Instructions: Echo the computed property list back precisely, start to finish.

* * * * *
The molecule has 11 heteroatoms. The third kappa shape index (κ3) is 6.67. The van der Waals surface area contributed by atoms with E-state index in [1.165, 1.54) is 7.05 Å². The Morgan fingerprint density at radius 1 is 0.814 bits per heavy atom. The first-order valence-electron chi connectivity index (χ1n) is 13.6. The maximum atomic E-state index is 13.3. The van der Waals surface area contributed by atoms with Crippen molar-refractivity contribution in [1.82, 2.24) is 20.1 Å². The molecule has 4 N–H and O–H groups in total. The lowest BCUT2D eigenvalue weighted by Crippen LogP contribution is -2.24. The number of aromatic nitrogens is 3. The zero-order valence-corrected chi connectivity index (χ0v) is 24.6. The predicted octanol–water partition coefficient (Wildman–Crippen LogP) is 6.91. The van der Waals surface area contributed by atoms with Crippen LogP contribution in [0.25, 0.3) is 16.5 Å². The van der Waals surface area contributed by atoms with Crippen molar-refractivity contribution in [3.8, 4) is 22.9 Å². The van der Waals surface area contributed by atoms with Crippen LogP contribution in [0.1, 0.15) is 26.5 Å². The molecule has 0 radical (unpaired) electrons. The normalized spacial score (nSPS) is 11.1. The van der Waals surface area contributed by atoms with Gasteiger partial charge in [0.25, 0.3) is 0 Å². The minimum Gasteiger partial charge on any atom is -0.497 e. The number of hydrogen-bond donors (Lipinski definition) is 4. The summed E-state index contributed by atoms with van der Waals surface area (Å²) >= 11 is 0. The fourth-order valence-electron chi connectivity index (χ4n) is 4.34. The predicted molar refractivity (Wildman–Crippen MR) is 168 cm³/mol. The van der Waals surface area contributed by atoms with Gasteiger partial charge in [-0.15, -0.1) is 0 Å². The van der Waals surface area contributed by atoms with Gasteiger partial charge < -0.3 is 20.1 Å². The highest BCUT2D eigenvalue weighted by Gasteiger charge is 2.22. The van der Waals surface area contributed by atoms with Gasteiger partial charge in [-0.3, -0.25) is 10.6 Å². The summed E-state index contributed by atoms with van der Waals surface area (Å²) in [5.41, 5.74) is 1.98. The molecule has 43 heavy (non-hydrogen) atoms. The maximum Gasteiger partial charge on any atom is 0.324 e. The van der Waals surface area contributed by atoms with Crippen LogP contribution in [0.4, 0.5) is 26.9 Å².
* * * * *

The molecule has 11 heteroatoms. The third kappa shape index (κ3) is 6.67. The van der Waals surface area contributed by atoms with E-state index in [1.165, 1.54) is 7.05 Å². The Morgan fingerprint density at radius 1 is 0.814 bits per heavy atom. The first-order valence-electron chi connectivity index (χ1n) is 13.6. The maximum atomic E-state index is 13.3. The van der Waals surface area contributed by atoms with Crippen molar-refractivity contribution in [1.82, 2.24) is 20.1 Å². The molecule has 4 N–H and O–H groups in total. The lowest BCUT2D eigenvalue weighted by Crippen LogP contribution is -2.24. The number of aromatic nitrogens is 3. The zero-order valence-corrected chi connectivity index (χ0v) is 24.6. The predicted octanol–water partition coefficient (Wildman–Crippen LogP) is 6.91. The van der Waals surface area contributed by atoms with Crippen LogP contribution in [0.25, 0.3) is 16.5 Å². The van der Waals surface area contributed by atoms with Crippen molar-refractivity contribution in [3.8, 4) is 22.9 Å². The van der Waals surface area contributed by atoms with Crippen LogP contribution in [0.1, 0.15) is 26.5 Å². The molecule has 0 radical (unpaired) electrons. The normalized spacial score (nSPS) is 11.1. The van der Waals surface area contributed by atoms with Gasteiger partial charge in [0.25, 0.3) is 0 Å². The minimum Gasteiger partial charge on any atom is -0.497 e. The number of hydrogen-bond donors (Lipinski definition) is 4. The summed E-state index contributed by atoms with van der Waals surface area (Å²) >= 11 is 0. The fourth-order valence-electron chi connectivity index (χ4n) is 4.34. The predicted molar refractivity (Wildman–Crippen MR) is 168 cm³/mol. The van der Waals surface area contributed by atoms with Gasteiger partial charge in [-0.15, -0.1) is 0 Å². The van der Waals surface area contributed by atoms with Gasteiger partial charge < -0.3 is 20.1 Å². The highest BCUT2D eigenvalue weighted by Gasteiger charge is 2.22. The van der Waals surface area contributed by atoms with Gasteiger partial charge in [-0.3, -0.25) is 10.6 Å². The summed E-state index contributed by atoms with van der Waals surface area (Å²) in [5.41, 5.74) is 1.98. The molecule has 43 heavy (non-hydrogen) atoms. The maximum Gasteiger partial charge on any atom is 0.324 e. The van der Waals surface area contributed by atoms with Crippen LogP contribution in [0.4, 0.5) is 26.9 Å².